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ARBITRATION AS AN OPTION
There is an old Mexican curse which reads
“May your life be filled with lawyers.” Anyone
who has firsthand experience with a lawsuit
or trial will understand the cruelty of that
curse. Litigation and trial, although time-
honored ways of solving commercial disputes
can be time-consuming, expensive and
For some disputes there is simply no option
but to settle them in court. However, there
are just as many others which can be solved
by simpler and less-expensive means that leave both parties feeling justice has been served.
One of these options is Arbitration. However, not all arbitration forums are created equal. One such
example is the Miami Maritime Arbitration Council (MMAC).
The MMAC was established more than 15 years ago by the Marine Council, a non-profit marine trade
association whose mission is to serve as the Guardian of the Marine Community. MMAC was created
with the specific purpose of maintaining and administering a system for settlement – by arbitration or
mediation – of maritime commercial disputes. Turning to the MMAC for help is not mandatory; the
parties must request intervention and agree to operate under the rules of that organization.
Arbitration is an alternative method of solving a
dispute by submitting it to an objective panel of
judges. The panel has no authority except
that which is given to it by the parties when they
agree to enter the process in advance. MMAC’s
highly qualified “judges” listen to evidence,
examine documents or testimony of the parties
involved, and then rule on the merits of the claim
or dispute. This manner resolution is especially
effective with technical or specialized cases, or
those cases where the parties are looking to
maintain some level of confidentiality and are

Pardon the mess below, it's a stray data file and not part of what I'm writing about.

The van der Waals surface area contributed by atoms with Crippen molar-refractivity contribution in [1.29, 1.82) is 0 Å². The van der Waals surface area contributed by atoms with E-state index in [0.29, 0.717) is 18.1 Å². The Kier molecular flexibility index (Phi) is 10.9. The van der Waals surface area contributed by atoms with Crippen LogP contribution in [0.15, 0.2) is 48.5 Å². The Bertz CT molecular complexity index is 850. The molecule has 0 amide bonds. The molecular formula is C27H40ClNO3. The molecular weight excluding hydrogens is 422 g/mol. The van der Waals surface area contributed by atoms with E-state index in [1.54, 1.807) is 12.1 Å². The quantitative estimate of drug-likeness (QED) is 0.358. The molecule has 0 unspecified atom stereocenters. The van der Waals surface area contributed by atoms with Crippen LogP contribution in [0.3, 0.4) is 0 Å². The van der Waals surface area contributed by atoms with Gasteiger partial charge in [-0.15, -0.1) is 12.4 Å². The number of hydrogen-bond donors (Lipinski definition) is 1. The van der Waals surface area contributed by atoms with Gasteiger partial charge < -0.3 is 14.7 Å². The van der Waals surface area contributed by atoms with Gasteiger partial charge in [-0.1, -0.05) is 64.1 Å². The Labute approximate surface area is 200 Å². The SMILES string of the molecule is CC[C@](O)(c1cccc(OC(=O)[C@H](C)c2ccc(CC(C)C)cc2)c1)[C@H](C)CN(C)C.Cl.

looking to avoid the publicity, expense and excessive time involved with an open trial.
The panel members are selected for their marine backgrounds to ensure familiarity with the type of
disputes that come before the panel. Fairness is guaranteed from the start: A basic panel consists of
three arbitrators. Each party appoints one arbitrator; those two arbitrators then select a third panel
member from the MMAC’s list of approved arbitrators. This third person then presides over the
panel. MMAC’s case managers will make the arbitration process easy for all concerned as they will
facilitate the entire process that includes: coordinating the arbitration utilizing the rules of MMAC,
assisting with the choice of arbitrators, scheduling hearings, keeping the arbitration on schedule as
well as facilitating the communication flow between all parties concerned.
Unlike an actual courtroom trial, there is no established format for the arbitration proceeding itself. All
that is required is that the parties be treated equally and given a full opportunity to present their
cases. Generally, the process enjoys a great deal more flexibility than that which is afforded by the
court system; for example, in scheduling proceedings at hours that are convenient for all concerned.